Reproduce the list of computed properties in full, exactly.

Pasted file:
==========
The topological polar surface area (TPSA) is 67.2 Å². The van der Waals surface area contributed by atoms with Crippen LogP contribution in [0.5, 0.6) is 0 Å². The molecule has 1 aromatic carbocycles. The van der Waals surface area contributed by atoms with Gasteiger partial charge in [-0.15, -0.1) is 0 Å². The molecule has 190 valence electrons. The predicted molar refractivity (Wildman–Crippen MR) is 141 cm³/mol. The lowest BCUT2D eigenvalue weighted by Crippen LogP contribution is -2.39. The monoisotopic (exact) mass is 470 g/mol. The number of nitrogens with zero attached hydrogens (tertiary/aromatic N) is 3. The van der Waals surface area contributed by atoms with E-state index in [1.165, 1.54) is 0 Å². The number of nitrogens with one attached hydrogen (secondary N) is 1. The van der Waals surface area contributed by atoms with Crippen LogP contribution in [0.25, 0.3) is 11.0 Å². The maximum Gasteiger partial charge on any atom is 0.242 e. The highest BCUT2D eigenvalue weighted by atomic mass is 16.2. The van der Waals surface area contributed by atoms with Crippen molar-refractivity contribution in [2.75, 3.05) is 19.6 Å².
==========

The topological polar surface area (TPSA) is 67.2 Å². The van der Waals surface area contributed by atoms with Crippen LogP contribution in [0.5, 0.6) is 0 Å². The molecule has 1 aromatic carbocycles. The van der Waals surface area contributed by atoms with Gasteiger partial charge in [-0.15, -0.1) is 0 Å². The molecule has 190 valence electrons. The predicted molar refractivity (Wildman–Crippen MR) is 141 cm³/mol. The lowest BCUT2D eigenvalue weighted by Crippen LogP contribution is -2.39. The monoisotopic (exact) mass is 470 g/mol. The number of nitrogens with zero attached hydrogens (tertiary/aromatic N) is 3. The van der Waals surface area contributed by atoms with E-state index in [1.165, 1.54) is 0 Å². The number of nitrogens with one attached hydrogen (secondary N) is 1. The van der Waals surface area contributed by atoms with Crippen LogP contribution in [0.25, 0.3) is 11.0 Å². The maximum Gasteiger partial charge on any atom is 0.242 e. The highest BCUT2D eigenvalue weighted by atomic mass is 16.2. The van der Waals surface area contributed by atoms with Crippen molar-refractivity contribution in [2.75, 3.05) is 19.6 Å².